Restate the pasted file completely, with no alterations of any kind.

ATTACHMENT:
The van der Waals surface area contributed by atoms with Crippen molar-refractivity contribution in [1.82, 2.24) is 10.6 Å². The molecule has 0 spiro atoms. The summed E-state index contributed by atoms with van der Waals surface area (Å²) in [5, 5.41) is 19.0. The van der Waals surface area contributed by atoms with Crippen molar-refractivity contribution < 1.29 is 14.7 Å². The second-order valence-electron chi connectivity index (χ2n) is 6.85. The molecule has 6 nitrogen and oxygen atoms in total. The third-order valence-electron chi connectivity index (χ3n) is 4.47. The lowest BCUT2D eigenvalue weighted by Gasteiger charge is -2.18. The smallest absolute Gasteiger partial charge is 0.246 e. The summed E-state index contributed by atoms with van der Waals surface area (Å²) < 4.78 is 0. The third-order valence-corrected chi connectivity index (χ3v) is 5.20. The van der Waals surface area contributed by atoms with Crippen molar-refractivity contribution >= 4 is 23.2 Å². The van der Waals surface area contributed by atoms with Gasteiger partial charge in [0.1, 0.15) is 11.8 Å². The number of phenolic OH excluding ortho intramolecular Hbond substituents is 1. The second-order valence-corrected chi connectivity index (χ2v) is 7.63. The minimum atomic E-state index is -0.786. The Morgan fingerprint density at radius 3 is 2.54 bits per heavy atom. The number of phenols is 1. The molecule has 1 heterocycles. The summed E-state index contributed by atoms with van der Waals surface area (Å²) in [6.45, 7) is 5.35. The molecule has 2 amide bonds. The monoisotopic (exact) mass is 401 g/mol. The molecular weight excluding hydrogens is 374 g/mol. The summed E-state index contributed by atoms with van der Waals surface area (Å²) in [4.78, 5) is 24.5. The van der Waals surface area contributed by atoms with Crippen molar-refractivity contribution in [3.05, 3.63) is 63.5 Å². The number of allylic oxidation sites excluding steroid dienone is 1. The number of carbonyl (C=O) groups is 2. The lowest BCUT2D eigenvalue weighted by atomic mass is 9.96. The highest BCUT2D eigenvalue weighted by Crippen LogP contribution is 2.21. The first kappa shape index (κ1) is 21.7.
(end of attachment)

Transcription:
The van der Waals surface area contributed by atoms with Crippen molar-refractivity contribution in [1.82, 2.24) is 10.6 Å². The molecule has 0 spiro atoms. The summed E-state index contributed by atoms with van der Waals surface area (Å²) in [5, 5.41) is 19.0. The van der Waals surface area contributed by atoms with Crippen molar-refractivity contribution < 1.29 is 14.7 Å². The second-order valence-electron chi connectivity index (χ2n) is 6.85. The molecule has 6 nitrogen and oxygen atoms in total. The third-order valence-electron chi connectivity index (χ3n) is 4.47. The lowest BCUT2D eigenvalue weighted by Gasteiger charge is -2.18. The smallest absolute Gasteiger partial charge is 0.246 e. The summed E-state index contributed by atoms with van der Waals surface area (Å²) < 4.78 is 0. The third-order valence-corrected chi connectivity index (χ3v) is 5.20. The van der Waals surface area contributed by atoms with Crippen molar-refractivity contribution >= 4 is 23.2 Å². The van der Waals surface area contributed by atoms with Gasteiger partial charge in [0.1, 0.15) is 11.8 Å². The number of phenolic OH excluding ortho intramolecular Hbond substituents is 1. The second-order valence-corrected chi connectivity index (χ2v) is 7.63. The minimum atomic E-state index is -0.786. The Morgan fingerprint density at radius 3 is 2.54 bits per heavy atom. The number of phenols is 1. The molecule has 1 heterocycles. The summed E-state index contributed by atoms with van der Waals surface area (Å²) in [6.45, 7) is 5.35. The molecule has 2 amide bonds. The monoisotopic (exact) mass is 401 g/mol. The molecular weight excluding hydrogens is 374 g/mol. The summed E-state index contributed by atoms with van der Waals surface area (Å²) in [4.78, 5) is 24.5. The van der Waals surface area contributed by atoms with Crippen molar-refractivity contribution in [3.05, 3.63) is 63.5 Å². The number of allylic oxidation sites excluding steroid dienone is 1. The number of carbonyl (C=O) groups is 2. The lowest BCUT2D eigenvalue weighted by atomic mass is 9.96. The highest BCUT2D eigenvalue weighted by Crippen LogP contribution is 2.21. The first kappa shape index (κ1) is 21.7.